Relations with France provided still more challenges. Edward II's marriage to the French Princess Isabella in 1308 was designed to relive diplomatic tensions over the English crown's right to the duchy of Aquitaine in south-west France. The fact that Gaveston took precedence over Isabella at the coronation banquet in the same year did not, however, endear Edward to his new in-laws: later, in 1320, there was another tense moment when Edward, while visiting the French court, refused to perform the special oath of loyalty requested by Isabella's brother. The result was a brief period of open warfare, in 1323-5, at the end of which Isabella herself was dispatched to France to negotiate a settlement. It was during this trip, ironically, that she met the exiled Roger Mortimer and plotted the invasion of England that would topple her husband's regime and, early in 1327, she set her son of the throne of England. Later, it was Isabella's own postition as the sister of the last Capetian king of France that would lead the young Edward III to challenge the house of Valois for the French throne and begin the long series of military struggles known as the Hundred Years War.
The nature of Edward II's sexuality is a subject of some difficulty for historians. Before the decriminalisation of homosexual practices in the 1960s virtually nothing overt was said on the subject: instead, Edward's biographers concentrated on the king's quaint preference for the rural crafts of hedging, ditching and thatching over the regal pursuits of chivalry. That Edward consorted with 'low life' could in itself, of course, be read in a number of ways. And herein lies the problem: not surprisingly, neither the details of the king's lifestyle nor the contemporary comments on his relations with Gaveston and Despenser yield more than ambiguous allusions to acts of sex. Even the details of his death remain extraordinarily vague: on the one hand there is the well-known tradition that he was murdered in a brutal parody of anal penetration; on the other there is the story of his escape from England to live out his last years as a hermit in the hills of Lombardy.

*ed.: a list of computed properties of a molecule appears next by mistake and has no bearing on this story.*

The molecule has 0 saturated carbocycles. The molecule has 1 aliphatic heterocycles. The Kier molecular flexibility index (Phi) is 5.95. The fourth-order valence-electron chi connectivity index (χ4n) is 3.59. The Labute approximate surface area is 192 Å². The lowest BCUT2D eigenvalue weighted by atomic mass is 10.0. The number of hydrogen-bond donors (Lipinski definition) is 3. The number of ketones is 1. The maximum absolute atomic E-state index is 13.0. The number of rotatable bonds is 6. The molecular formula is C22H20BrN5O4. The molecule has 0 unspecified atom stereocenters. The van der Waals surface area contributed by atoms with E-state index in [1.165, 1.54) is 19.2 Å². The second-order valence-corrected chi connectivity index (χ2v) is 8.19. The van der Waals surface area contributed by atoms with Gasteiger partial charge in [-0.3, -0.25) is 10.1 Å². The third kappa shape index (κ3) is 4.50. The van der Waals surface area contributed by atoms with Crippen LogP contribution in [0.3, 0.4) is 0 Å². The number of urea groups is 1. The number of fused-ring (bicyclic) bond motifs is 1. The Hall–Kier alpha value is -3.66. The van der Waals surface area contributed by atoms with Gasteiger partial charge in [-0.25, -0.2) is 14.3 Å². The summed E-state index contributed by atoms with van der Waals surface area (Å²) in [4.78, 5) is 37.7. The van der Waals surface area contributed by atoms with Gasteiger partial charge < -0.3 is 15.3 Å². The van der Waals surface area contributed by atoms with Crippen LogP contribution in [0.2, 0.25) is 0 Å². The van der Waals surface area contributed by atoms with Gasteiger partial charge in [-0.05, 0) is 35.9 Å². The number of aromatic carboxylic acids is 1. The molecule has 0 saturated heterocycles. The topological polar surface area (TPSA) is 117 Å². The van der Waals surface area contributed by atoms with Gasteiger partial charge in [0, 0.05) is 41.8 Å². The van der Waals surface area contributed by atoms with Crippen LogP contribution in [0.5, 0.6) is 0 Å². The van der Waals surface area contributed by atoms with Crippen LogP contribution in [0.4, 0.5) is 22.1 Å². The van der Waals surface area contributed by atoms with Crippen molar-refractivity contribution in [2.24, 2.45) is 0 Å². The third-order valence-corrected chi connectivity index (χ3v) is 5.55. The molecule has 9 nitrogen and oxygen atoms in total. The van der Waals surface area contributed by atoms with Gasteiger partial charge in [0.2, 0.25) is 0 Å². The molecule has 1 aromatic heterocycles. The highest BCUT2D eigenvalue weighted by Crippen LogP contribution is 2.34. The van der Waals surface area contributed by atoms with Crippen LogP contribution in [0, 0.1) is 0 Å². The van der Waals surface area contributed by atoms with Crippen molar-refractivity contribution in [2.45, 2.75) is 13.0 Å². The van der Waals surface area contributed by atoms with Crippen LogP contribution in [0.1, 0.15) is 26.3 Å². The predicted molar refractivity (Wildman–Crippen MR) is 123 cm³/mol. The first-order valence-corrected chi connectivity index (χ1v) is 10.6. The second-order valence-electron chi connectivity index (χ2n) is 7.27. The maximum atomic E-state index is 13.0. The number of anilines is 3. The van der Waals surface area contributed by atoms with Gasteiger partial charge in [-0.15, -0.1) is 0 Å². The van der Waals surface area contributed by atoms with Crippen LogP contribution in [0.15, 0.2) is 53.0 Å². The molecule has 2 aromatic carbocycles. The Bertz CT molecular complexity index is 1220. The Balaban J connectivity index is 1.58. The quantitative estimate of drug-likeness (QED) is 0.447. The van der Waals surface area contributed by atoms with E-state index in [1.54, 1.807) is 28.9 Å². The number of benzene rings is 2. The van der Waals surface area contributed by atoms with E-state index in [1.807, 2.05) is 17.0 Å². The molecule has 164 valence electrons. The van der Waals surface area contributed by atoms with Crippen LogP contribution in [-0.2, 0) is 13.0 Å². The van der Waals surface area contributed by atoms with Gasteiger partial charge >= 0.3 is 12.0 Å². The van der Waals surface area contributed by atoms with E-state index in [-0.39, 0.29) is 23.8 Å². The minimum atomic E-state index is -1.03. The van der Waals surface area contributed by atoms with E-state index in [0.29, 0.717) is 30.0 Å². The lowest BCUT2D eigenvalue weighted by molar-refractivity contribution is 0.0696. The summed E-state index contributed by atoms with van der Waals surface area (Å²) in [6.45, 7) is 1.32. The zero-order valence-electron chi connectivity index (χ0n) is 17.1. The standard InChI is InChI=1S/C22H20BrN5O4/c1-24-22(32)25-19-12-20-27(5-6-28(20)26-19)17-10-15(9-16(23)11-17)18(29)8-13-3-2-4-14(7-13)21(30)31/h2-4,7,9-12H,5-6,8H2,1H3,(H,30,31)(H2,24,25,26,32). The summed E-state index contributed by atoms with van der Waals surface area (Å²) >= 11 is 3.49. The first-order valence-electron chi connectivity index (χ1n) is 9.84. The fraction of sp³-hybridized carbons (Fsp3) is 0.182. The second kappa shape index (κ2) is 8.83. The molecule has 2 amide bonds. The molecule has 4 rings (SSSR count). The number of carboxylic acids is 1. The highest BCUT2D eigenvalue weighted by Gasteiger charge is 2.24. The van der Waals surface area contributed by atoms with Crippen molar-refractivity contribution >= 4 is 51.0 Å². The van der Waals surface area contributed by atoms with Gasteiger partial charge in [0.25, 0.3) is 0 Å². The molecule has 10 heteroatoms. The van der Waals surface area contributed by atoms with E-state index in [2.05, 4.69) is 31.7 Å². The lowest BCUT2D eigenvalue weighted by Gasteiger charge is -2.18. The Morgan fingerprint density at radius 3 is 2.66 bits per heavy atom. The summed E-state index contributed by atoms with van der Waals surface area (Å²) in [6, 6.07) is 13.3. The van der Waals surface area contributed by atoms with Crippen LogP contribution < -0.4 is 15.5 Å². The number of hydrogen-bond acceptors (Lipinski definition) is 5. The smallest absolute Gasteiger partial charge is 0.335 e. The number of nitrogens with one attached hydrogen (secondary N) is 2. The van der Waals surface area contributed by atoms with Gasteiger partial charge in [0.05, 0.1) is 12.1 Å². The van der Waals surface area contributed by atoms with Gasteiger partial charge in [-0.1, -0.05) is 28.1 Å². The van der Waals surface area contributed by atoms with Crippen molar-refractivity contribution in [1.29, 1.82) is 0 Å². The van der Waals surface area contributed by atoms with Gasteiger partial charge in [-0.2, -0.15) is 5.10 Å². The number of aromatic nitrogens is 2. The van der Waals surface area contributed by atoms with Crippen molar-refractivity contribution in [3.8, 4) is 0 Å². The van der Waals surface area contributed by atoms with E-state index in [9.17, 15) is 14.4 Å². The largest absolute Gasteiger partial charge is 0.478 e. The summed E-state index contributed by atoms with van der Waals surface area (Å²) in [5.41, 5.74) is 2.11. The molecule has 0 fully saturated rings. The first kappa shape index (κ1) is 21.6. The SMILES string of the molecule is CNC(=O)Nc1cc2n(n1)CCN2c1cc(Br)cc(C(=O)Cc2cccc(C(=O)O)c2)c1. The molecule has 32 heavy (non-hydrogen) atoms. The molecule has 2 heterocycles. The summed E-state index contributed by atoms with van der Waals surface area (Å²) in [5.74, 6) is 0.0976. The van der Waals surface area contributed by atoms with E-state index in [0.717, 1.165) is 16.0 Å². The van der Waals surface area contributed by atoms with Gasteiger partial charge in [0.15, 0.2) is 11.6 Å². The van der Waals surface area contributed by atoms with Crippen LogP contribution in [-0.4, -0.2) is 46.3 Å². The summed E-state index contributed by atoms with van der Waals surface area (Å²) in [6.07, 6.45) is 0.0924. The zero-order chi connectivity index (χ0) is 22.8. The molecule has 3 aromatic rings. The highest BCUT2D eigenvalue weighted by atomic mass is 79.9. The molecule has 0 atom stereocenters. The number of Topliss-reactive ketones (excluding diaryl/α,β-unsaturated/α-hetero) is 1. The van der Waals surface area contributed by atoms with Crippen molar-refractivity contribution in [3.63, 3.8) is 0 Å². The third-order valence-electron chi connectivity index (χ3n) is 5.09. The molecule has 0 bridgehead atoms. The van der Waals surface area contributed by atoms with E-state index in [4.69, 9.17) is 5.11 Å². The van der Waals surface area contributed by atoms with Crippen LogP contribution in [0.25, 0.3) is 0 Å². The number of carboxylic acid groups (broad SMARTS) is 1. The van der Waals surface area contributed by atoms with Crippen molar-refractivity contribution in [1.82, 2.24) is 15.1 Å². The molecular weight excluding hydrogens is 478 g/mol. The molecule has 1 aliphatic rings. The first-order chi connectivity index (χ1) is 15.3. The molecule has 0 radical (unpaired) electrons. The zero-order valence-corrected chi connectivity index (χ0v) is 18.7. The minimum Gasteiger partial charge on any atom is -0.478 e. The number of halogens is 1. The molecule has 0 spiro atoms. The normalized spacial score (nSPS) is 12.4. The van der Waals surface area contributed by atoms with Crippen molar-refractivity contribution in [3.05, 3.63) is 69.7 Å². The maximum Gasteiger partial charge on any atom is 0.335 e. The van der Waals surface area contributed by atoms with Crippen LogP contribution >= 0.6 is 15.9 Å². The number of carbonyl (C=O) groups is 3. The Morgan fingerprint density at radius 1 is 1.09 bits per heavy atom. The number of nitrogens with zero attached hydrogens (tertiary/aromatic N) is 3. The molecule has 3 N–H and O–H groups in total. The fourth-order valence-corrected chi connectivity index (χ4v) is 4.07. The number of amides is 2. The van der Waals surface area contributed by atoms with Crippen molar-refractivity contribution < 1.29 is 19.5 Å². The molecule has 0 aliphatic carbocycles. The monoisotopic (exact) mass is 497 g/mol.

The modern historical profession has therefore become increasingly polarised on the issue of sexuality, with some arguing that the king entered into fully fledged same-sex partnerships with his courtiers and others suggesting that Edward's love for his favourites was emphatically platonic and fraternal. What fascinates and unites them all, however, is Edward II's continued ability, nearly 700 years after his death, to inspire artistic interpretations that have such immediacy and relevance for modern society.
From a longer article by W.M.Ormrod